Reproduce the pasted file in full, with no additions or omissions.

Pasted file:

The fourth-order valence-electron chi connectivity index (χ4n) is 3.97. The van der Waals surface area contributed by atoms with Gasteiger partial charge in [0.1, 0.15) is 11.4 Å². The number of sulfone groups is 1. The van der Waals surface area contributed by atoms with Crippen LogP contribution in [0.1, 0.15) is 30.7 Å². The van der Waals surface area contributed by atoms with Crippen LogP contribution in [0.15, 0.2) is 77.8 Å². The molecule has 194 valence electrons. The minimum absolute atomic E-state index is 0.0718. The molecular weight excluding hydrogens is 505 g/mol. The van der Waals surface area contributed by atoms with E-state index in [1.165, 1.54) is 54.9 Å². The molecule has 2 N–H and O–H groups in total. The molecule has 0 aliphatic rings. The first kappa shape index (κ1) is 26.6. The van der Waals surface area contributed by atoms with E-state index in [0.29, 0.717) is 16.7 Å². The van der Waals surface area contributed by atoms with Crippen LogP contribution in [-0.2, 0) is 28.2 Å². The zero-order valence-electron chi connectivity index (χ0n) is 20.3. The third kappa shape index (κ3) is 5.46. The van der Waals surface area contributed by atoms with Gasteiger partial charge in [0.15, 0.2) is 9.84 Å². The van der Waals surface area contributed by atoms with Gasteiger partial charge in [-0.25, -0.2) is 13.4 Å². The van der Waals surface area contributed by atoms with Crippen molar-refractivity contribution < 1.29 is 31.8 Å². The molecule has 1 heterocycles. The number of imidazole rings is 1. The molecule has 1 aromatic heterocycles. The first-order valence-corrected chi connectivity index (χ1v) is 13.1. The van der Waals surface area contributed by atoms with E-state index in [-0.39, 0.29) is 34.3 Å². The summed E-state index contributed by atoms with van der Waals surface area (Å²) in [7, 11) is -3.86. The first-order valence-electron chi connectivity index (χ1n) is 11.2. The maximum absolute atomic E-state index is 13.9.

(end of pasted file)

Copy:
The fourth-order valence-electron chi connectivity index (χ4n) is 3.97. The van der Waals surface area contributed by atoms with Gasteiger partial charge in [0.1, 0.15) is 11.4 Å². The number of sulfone groups is 1. The van der Waals surface area contributed by atoms with Crippen LogP contribution in [0.1, 0.15) is 30.7 Å². The van der Waals surface area contributed by atoms with Crippen LogP contribution in [0.15, 0.2) is 77.8 Å². The molecule has 194 valence electrons. The minimum absolute atomic E-state index is 0.0718. The molecular weight excluding hydrogens is 505 g/mol. The van der Waals surface area contributed by atoms with E-state index in [1.165, 1.54) is 54.9 Å². The molecule has 2 N–H and O–H groups in total. The molecule has 0 aliphatic rings. The first kappa shape index (κ1) is 26.6. The van der Waals surface area contributed by atoms with E-state index in [0.29, 0.717) is 16.7 Å². The van der Waals surface area contributed by atoms with Crippen LogP contribution in [-0.2, 0) is 28.2 Å². The zero-order valence-electron chi connectivity index (χ0n) is 20.3. The third kappa shape index (κ3) is 5.46. The van der Waals surface area contributed by atoms with Gasteiger partial charge in [0.15, 0.2) is 9.84 Å². The van der Waals surface area contributed by atoms with Gasteiger partial charge in [-0.25, -0.2) is 13.4 Å². The van der Waals surface area contributed by atoms with Crippen molar-refractivity contribution < 1.29 is 31.8 Å². The molecule has 1 heterocycles. The number of imidazole rings is 1. The molecule has 1 aromatic heterocycles. The first-order valence-corrected chi connectivity index (χ1v) is 13.1. The van der Waals surface area contributed by atoms with E-state index in [-0.39, 0.29) is 34.3 Å². The summed E-state index contributed by atoms with van der Waals surface area (Å²) in [7, 11) is -3.86. The first-order valence-electron chi connectivity index (χ1n) is 11.2. The maximum absolute atomic E-state index is 13.9.